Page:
Persons with disability have the right to fully informed and enabled access to family planning and reproductive health services of their choice, the Commission for the Rights of Persons with Disability has said in a statement reiterating its support for a proposed IVF law.
“The voice of people who know that they might pass on a genetic disorder, should they decide to procreate, has been conspicuously missing in the past few weeks. Unfortunately, public discourse was effectively hijacked by those whose only connection with the subject matter is purely academic, professional or moral,” the CRPD said.
“The gargantuan stigma surrounding their condition hinders them from being as loud in voicing their concerns and aspirations without being unjustly judged.”
“Especially in these circumstances, Maltese society has the moral duty to provide a safe space for these people to speak up, rather than be silenced. For they are the experts on account of their life experience, which was not gained by proxy.”
The proposed new IVF legislation will allow couples to test embryos for serious genetic conditions.
If the bill passes into law, prospective parents will be allowed to screen their embryos prior to implantation. It will be limited to prospective parents with a history of serious monogenic disorders, such as gangliosidosis, Huntington’s Disease and Finnish Nephrotic Syndrome.
Some, including the PN and the Malta Foundation of Organisations for Persons With Disabilities, have come out against the bill. However, the CRPD insisted that failing to do so would place barriers on people on account of their long-term impairment.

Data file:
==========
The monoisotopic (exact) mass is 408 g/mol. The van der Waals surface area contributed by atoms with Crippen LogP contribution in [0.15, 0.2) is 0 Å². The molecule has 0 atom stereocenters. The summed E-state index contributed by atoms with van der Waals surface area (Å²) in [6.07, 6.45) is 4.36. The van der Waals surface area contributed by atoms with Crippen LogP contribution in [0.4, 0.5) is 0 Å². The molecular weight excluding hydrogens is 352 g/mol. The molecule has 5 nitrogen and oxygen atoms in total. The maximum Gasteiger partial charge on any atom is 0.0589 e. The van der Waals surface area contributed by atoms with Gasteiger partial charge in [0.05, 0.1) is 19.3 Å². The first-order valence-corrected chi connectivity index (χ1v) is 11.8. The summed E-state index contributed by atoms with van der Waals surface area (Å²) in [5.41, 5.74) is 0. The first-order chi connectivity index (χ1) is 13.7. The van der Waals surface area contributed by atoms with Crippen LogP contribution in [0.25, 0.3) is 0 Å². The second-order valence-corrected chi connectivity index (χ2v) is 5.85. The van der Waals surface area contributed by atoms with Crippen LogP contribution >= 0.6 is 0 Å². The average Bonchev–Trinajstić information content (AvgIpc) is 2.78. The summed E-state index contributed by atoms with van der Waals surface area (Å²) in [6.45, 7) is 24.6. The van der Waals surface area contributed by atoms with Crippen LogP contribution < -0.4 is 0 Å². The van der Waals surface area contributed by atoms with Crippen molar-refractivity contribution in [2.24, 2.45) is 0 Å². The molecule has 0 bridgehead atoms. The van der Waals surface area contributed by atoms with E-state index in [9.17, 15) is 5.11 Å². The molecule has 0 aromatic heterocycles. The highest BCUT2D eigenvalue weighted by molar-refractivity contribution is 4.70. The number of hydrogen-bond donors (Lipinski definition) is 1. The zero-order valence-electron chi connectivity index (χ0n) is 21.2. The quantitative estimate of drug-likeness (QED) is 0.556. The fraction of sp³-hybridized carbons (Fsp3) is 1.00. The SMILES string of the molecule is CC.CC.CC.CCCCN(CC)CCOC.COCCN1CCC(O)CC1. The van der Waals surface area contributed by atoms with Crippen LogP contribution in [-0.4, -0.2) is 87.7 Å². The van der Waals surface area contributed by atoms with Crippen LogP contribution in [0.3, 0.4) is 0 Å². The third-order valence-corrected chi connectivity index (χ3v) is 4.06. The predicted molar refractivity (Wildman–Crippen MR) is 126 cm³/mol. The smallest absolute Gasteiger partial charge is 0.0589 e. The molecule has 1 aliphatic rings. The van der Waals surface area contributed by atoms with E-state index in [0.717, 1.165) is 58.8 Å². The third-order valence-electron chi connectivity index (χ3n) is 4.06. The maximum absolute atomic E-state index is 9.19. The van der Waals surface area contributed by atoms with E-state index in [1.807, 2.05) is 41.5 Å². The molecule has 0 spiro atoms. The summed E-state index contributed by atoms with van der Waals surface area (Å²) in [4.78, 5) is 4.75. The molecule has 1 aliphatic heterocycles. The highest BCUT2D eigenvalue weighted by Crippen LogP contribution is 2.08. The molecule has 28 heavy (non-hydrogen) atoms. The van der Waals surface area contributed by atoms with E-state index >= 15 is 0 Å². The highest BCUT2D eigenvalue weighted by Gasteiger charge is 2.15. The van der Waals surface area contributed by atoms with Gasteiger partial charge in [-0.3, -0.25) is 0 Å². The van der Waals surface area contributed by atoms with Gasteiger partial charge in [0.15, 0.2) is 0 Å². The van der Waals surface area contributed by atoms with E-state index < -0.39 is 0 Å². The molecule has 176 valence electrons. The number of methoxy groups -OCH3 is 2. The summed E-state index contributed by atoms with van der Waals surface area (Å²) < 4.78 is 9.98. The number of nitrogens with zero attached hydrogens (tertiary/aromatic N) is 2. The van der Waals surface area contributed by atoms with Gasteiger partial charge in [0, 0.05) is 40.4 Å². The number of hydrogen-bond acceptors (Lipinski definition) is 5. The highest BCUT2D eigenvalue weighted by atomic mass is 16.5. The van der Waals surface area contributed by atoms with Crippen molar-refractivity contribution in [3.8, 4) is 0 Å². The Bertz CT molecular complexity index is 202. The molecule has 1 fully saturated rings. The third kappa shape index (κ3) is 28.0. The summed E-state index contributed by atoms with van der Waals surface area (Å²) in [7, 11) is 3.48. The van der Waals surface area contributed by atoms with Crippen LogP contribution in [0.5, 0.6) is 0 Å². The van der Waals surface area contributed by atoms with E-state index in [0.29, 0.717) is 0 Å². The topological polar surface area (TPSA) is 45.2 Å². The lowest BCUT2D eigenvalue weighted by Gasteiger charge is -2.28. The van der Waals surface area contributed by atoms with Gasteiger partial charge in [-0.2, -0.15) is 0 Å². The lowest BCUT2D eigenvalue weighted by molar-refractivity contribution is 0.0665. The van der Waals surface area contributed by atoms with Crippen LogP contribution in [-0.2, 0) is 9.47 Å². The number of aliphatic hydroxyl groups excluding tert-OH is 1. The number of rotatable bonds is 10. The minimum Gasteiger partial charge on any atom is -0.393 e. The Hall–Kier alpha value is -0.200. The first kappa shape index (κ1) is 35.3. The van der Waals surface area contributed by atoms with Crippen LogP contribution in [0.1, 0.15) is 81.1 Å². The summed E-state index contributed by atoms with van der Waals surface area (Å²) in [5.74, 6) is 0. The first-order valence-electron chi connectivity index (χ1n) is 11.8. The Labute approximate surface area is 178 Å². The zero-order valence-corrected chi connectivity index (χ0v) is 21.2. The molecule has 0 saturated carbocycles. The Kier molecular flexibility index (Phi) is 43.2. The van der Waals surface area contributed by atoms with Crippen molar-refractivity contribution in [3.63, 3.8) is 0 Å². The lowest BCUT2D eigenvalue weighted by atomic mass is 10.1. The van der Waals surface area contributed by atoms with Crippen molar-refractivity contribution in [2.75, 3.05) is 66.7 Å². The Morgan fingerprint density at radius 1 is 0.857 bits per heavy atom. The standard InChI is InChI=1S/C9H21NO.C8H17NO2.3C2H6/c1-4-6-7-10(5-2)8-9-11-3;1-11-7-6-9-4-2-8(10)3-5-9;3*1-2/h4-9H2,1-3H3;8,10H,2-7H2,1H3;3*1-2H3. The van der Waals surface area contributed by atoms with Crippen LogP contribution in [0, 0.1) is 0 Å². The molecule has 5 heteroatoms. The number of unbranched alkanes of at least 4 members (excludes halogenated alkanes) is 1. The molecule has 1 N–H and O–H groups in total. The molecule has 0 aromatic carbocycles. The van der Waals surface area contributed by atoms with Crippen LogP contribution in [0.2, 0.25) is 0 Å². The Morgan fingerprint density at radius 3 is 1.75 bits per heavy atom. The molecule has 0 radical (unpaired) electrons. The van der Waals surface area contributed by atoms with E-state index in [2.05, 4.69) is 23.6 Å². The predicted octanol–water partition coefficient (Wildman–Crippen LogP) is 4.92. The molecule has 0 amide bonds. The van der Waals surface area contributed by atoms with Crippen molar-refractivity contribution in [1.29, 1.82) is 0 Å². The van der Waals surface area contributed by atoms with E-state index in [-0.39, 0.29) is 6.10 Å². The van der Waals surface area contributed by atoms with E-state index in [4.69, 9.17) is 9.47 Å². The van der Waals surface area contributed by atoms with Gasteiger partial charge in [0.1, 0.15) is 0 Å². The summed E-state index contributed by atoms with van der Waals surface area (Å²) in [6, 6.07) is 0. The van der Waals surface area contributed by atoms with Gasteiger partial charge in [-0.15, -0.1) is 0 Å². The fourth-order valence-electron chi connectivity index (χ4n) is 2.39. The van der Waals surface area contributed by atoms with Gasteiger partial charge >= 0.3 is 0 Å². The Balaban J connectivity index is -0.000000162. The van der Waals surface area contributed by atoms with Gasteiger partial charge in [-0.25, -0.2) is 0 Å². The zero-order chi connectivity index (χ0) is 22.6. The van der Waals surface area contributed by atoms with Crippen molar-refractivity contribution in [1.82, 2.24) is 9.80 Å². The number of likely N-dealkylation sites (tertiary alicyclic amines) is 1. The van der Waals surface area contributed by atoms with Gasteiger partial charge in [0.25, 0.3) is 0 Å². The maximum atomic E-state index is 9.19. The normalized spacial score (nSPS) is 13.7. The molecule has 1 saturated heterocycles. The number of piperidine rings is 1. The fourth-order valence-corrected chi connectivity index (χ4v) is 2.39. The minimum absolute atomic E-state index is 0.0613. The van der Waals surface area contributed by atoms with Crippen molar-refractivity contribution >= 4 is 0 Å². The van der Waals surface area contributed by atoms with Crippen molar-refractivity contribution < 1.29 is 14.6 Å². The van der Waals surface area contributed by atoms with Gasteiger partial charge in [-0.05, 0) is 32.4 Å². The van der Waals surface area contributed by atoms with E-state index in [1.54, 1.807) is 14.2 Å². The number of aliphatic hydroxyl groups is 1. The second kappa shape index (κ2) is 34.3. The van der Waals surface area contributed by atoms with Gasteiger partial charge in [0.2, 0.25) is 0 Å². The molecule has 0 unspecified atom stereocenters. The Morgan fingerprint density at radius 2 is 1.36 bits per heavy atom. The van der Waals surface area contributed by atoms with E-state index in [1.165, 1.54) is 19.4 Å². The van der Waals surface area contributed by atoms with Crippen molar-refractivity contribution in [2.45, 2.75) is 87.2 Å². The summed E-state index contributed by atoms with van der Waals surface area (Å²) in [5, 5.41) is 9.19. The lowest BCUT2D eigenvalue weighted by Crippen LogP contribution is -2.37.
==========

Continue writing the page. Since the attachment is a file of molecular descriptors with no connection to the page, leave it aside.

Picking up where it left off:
“People who live in perpetual fear of passing on a disorder that hinders a meaningful and fulfilling life, fall squarely within this definition. Their ability to enter intimate relations, procreating or founding a family are heavily impeded, both by the probability of passing on the disorder as well as by the associated stigma,” it said.
CRPD also noted that the UNCRPD obliges Malta to “provide those health services needed by persons with disabilities specifically because of their disabilities, including early identification and intervention as appropriate, and services designed to minimize and prevent further disabilities, including among children and older persons.”
It added that it is the choice of prospective parents to decide on a voluntary basis whether to engage with the test and proceed with the implantation of a diagnosed embryo, “having listened to realities of those who took the very painful decision of not having children due to their concern of passing on their genetic disorder.”
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